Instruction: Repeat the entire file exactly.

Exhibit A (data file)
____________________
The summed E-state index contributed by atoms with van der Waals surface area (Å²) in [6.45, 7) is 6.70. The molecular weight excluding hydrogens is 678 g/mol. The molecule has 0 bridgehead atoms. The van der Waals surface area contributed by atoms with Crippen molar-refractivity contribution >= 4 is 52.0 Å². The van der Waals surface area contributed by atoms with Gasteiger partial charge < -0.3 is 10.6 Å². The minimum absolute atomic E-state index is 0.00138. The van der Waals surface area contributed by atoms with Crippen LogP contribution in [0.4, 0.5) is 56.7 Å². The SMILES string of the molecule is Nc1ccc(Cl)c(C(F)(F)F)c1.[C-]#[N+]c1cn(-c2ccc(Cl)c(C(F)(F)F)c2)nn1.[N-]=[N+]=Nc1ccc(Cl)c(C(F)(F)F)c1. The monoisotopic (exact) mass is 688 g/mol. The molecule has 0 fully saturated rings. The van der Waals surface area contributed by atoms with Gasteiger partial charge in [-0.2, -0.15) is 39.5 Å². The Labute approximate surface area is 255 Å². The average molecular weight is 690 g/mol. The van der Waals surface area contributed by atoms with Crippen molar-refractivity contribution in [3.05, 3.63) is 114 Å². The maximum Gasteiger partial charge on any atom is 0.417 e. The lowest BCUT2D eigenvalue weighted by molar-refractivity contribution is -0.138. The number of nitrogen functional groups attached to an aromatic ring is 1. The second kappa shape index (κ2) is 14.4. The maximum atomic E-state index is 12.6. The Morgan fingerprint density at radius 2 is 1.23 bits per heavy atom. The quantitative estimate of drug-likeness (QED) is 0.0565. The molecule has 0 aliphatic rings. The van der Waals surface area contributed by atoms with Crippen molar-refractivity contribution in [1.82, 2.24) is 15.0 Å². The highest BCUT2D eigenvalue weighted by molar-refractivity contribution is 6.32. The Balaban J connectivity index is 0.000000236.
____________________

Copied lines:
The summed E-state index contributed by atoms with van der Waals surface area (Å²) in [6.45, 7) is 6.70. The molecular weight excluding hydrogens is 678 g/mol. The molecule has 0 bridgehead atoms. The van der Waals surface area contributed by atoms with Crippen molar-refractivity contribution >= 4 is 52.0 Å². The van der Waals surface area contributed by atoms with Gasteiger partial charge < -0.3 is 10.6 Å². The minimum absolute atomic E-state index is 0.00138. The van der Waals surface area contributed by atoms with Crippen LogP contribution in [0.4, 0.5) is 56.7 Å². The SMILES string of the molecule is Nc1ccc(Cl)c(C(F)(F)F)c1.[C-]#[N+]c1cn(-c2ccc(Cl)c(C(F)(F)F)c2)nn1.[N-]=[N+]=Nc1ccc(Cl)c(C(F)(F)F)c1. The monoisotopic (exact) mass is 688 g/mol. The molecule has 0 fully saturated rings. The van der Waals surface area contributed by atoms with Gasteiger partial charge in [-0.2, -0.15) is 39.5 Å². The Labute approximate surface area is 255 Å². The average molecular weight is 690 g/mol. The van der Waals surface area contributed by atoms with Crippen molar-refractivity contribution in [3.05, 3.63) is 114 Å². The maximum Gasteiger partial charge on any atom is 0.417 e. The lowest BCUT2D eigenvalue weighted by molar-refractivity contribution is -0.138. The number of nitrogen functional groups attached to an aromatic ring is 1. The second kappa shape index (κ2) is 14.4. The maximum atomic E-state index is 12.6. The Morgan fingerprint density at radius 2 is 1.23 bits per heavy atom. The quantitative estimate of drug-likeness (QED) is 0.0565. The molecule has 0 aliphatic rings. The van der Waals surface area contributed by atoms with Crippen molar-refractivity contribution in [1.82, 2.24) is 15.0 Å². The highest BCUT2D eigenvalue weighted by molar-refractivity contribution is 6.32. The Balaban J connectivity index is 0.000000236.